Of the $52K, we plugged our numbers into a tax calculator which estimated a tax bill of about $15,000, which we will be setting aside until April. The rest will be moved into Portfolio B, and used for book marketing costs, re-investment into blog, and gifts/donations. As we mentioned before, we will not be using Portfolio B for living expenses.

Total Net-worth

Here’s how much we currently have in each bucket after expenses and taxes as of today.

Portfolio A: $1,086,000

Crazily enough, since we wrote part 1 during the market dip in Dec, our portfolio has gone up by 5% in just 3 weeks! Which is exactly why we say investing is about the long game. You don’t panic and sell everything in Dec because you would’ve missed out on the recovery in January.

Savings Account: $50,000

This includes our $40,000 living expenses for 2019 and $10,000 Cash Cushion.

Portfolio B: $105,000

This is all the money we made after retirement, plus the $28,000 we used for the investment workshop.

Total net worth: $1,241,000

So, there you have it. When you don’t need the money anymore and pour your heart into passion projects, somehow money comes anyway.

Back when we quit in 2015, If you had told me I’d earn money in retirement from doing what we love, I would’ve laughed in your face.

Now, I know that doing what you love can make your heart and your wallet full. Just make sure you had a second full wallet to begin with.

What do you think? Have you ever made money from your passions?


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44 thoughts on “Our 2018 finances Part 3”

  1. I’m so very proud of you for doing something you truly love to do and making the successful transformation from employee to entrepreneur-[side hustle millionaire].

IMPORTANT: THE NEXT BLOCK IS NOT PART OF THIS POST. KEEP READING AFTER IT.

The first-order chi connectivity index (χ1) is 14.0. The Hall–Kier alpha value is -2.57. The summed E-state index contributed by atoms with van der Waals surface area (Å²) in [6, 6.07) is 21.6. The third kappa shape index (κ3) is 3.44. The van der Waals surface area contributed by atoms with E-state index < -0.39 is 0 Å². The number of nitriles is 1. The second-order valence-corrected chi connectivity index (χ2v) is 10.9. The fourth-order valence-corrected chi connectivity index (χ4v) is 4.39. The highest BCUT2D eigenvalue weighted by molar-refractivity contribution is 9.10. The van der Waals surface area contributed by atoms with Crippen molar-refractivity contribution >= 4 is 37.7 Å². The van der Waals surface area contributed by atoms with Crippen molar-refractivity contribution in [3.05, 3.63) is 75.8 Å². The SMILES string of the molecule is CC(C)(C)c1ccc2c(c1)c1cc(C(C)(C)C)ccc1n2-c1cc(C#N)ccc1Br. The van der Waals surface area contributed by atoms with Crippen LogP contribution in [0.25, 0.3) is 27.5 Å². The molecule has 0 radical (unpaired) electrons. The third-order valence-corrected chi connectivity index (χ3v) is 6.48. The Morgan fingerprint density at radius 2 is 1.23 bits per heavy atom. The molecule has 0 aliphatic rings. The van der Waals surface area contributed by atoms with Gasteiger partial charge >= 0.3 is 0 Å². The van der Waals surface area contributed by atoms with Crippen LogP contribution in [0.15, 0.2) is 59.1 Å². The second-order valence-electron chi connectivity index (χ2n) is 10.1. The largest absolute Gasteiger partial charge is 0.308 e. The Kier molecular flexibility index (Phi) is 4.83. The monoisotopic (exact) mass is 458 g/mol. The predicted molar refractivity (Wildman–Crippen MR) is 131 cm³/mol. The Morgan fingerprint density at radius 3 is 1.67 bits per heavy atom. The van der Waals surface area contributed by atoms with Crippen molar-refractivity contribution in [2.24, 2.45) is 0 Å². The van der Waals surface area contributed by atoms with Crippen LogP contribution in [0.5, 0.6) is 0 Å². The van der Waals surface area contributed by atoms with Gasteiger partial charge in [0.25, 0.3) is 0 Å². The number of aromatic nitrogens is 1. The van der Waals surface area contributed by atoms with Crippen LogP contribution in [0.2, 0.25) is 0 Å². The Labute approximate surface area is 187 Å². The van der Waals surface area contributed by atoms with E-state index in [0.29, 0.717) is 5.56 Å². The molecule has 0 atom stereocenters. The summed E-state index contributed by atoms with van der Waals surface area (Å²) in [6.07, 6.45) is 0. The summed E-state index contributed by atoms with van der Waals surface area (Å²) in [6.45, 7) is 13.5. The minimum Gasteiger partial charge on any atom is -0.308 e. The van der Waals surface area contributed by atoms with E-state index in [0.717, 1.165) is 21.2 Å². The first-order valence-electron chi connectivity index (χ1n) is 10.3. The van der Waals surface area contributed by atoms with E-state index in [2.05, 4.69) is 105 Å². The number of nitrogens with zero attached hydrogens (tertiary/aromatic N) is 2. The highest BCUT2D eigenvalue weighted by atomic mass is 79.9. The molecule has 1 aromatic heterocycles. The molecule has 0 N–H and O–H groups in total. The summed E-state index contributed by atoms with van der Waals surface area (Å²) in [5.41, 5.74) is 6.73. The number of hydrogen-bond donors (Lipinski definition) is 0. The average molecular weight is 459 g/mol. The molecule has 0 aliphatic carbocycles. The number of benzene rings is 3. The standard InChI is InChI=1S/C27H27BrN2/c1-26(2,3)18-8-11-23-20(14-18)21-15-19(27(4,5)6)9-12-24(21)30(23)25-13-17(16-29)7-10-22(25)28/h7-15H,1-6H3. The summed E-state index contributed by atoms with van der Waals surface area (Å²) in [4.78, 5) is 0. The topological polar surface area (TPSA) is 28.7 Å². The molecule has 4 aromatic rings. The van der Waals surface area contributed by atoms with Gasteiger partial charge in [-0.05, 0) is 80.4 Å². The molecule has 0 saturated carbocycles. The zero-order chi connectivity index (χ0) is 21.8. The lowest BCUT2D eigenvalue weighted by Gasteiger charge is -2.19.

Like yourself, I too know what struggle is like and building a business from the ground floor up. I was pretty much psyched myself when I got my first $100 and change check from Google AdSense back in the day.

    Then I received another check from an affiliate marketing network back in the day for a little over $350. Then I knew for sure this stuff was real.

    My first affiliate marketing check was from an affiliate network that hosted the “Walmart affiliate program,” as I started out back in the day using the blogspot blogging platform, before I knew anything about having a domain name and a web server and installing your own blog or website.

    So I used the blogspot platform back in the day to dabble with writing and never knew what a blog was. Not knowing a thing about affiliate marketing, a placed a few affiliate links and banner ads from Walmart onto this free blog and someone bought a pool table from my Walmart affiliate link.

    Fast-forward, I earned my first affiliate check for a little over $72 and I knew from their if I worked smart enough and stayed the course by doing the transformation business work out of inspiration or desperation, I could be a “side hustle millionaire” someday with doing what I love to do just like you.

    Congratulations on earning over $50k in 2018 from your blog! 🙂

    1. Thanks, DNN! Congrats on making it as an entrepreneur. It feels great to get paid for actually doing what you love, doesn’t it?

      Oh and to clarify, the 50K isn’t all from the blog–it’s also from the book. But yeah, $50k from writing! Never thought that would ever happen 🙂

      1. I’m still striving for excellence as an entrepreneur my friend because every day is an uphill battle. But one thing I learned about business is it a person does what they do entrepreneurially even on days they don’t make money, they’ll achieve “side hustle millionaire” status when least expected and the journey of entrepreneurship will always be a beautiful experience to be cherished for lifetime. 🙂